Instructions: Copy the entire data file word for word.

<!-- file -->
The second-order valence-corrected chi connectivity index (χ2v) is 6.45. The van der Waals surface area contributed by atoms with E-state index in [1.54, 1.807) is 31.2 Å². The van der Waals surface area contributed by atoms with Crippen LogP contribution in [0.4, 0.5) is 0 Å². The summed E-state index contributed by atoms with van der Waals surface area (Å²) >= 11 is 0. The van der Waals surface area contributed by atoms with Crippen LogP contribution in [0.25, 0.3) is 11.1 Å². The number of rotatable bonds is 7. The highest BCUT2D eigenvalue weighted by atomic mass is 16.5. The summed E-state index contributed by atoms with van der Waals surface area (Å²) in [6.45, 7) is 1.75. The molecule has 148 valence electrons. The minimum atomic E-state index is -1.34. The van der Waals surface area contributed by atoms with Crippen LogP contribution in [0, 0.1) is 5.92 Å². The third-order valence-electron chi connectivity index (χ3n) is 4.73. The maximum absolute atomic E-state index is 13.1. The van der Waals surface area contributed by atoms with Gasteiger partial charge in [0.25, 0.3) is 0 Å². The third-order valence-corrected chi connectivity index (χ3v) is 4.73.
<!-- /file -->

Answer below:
The second-order valence-corrected chi connectivity index (χ2v) is 6.45. The van der Waals surface area contributed by atoms with E-state index in [1.54, 1.807) is 31.2 Å². The van der Waals surface area contributed by atoms with Crippen LogP contribution in [0.4, 0.5) is 0 Å². The summed E-state index contributed by atoms with van der Waals surface area (Å²) >= 11 is 0. The van der Waals surface area contributed by atoms with Crippen LogP contribution in [0.25, 0.3) is 11.1 Å². The number of rotatable bonds is 7. The highest BCUT2D eigenvalue weighted by atomic mass is 16.5. The summed E-state index contributed by atoms with van der Waals surface area (Å²) in [6.45, 7) is 1.75. The molecule has 148 valence electrons. The minimum atomic E-state index is -1.34. The van der Waals surface area contributed by atoms with Crippen LogP contribution in [0, 0.1) is 5.92 Å². The third-order valence-electron chi connectivity index (χ3n) is 4.73. The maximum absolute atomic E-state index is 13.1. The van der Waals surface area contributed by atoms with Gasteiger partial charge in [0.25, 0.3) is 0 Å². The third-order valence-corrected chi connectivity index (χ3v) is 4.73.